Last days are always bittersweet, and the conclusion of fieldwork is no different. Labor Day weekend is notoriously symbolic as the end of summer, and for me it represents the wrapping up of my research out West. I’ve been home a little over a week, and, unsurprisingly, it’s taken me a few days to get back in the swing of New York City’s pace. It’s hard shifting gears from a summer of open spaces and interviews to crowded trains and intense reflection. Admittedly, I’m in that daunting phase of research where I’ve just spent a long time collecting a massive amount of information, and now I’m sifting through everything trying to make sense of it in a way that someone other than my own quixotic brain can understand. As my friend and colleague said yesterday, ‘We’ve got all this work we’ve done, but it doesn’t mean much until it’s put together and presented to others in some way. This process is so personal.’ In other words, our ideas are what we have at this stage in our professional careers, and we’re wrestling with how to share them with others in a way that’s at once authentic, articulate, and a contribution to the field. As you can imagine, this task is both exciting and daunting.
Thinking about this summer, it’s hard to separate field work from the personal experience of being out in Montana and all of the Greater Yellowstone for me. Then again, that’s likely because, as an ethnographer, I tend to absorb everything I’m surrounded by, so any sort of research is inherently personal and transformative. As I’ve discussed, I’m a firm believer that place can deeply influence one’s experience and self-perception. For me, I never anticipated the deep connection and sense of ‘home’ I would feel when I started my dissertation work out West over two years ago. I grew up on the ocean, so I never gave much thought to what the mountains would mean to me. Getting to spend such a concentrated time out in those mountains this summer and doing the type of work that I love, ethnography, was the ultimate privilege. Naturally, it was hard to leave. If it weren’t for an already planned return trip in October, I don’t think I would have ever come back.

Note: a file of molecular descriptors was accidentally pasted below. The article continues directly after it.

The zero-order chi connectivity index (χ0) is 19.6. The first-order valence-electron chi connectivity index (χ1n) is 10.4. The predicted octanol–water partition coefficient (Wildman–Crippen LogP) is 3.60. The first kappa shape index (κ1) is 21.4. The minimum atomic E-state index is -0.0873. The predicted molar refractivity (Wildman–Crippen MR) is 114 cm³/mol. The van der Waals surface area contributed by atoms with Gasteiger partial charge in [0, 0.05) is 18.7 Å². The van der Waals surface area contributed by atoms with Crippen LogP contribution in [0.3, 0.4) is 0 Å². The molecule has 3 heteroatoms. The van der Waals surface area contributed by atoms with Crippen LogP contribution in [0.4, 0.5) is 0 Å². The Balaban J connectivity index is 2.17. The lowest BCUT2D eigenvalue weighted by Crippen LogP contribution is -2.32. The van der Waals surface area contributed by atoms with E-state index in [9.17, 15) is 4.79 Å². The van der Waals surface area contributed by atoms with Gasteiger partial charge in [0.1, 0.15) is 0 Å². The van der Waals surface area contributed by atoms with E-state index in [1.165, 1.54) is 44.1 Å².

Still, being back in New York brings its own form of excitement. Astoria is home to some of my closest friends and graduate school colleagues, so seeing them brings a different sort of joy to me. Casual conversations of our summer work over board games has helped bring me back to the mindset of the city and the expectations of my graduate school program. I’m getting ready to meet with my committee, and I have a few presentations coming up this fall, so any feedback from the people I trust is greatly appreciated. It helps that I’ve heard their inquiries into my methodologies and theoretical frameworks over games of Settlers and a sailboat ride on the East River. It cuts the sting of ‘Back to School’ quite nicely. In addition to analyzing and writing up my research, I’m beginning my work again with the director of the Child Development and Learning Center, and I’ve started my position as a Writing Fellow for the CUNY School of Professional Studies. On September 10th, I’m giving a presentation to the Critical Psychology cluster on my dissertation research, and I’ll use that talk as a chance to get some feedback on the road-map I’ve created of my dissertation (aka- the Table of Contents). Anyone is welcome, so if you’re in the city, come by the 6th floor of the Graduate Center from 11:45-1:45. Myself, along with my colleague Bryce, will both be speaking on our work. As sad as I am for my summer in Montana to end, I’m well aware of how lucky I was to get to go out there in the first place and spend days on end doing exactly what I love the most. It just makes me all the more motivated to find my way back there. To summer. To Montana. To my animals. To my people. With love.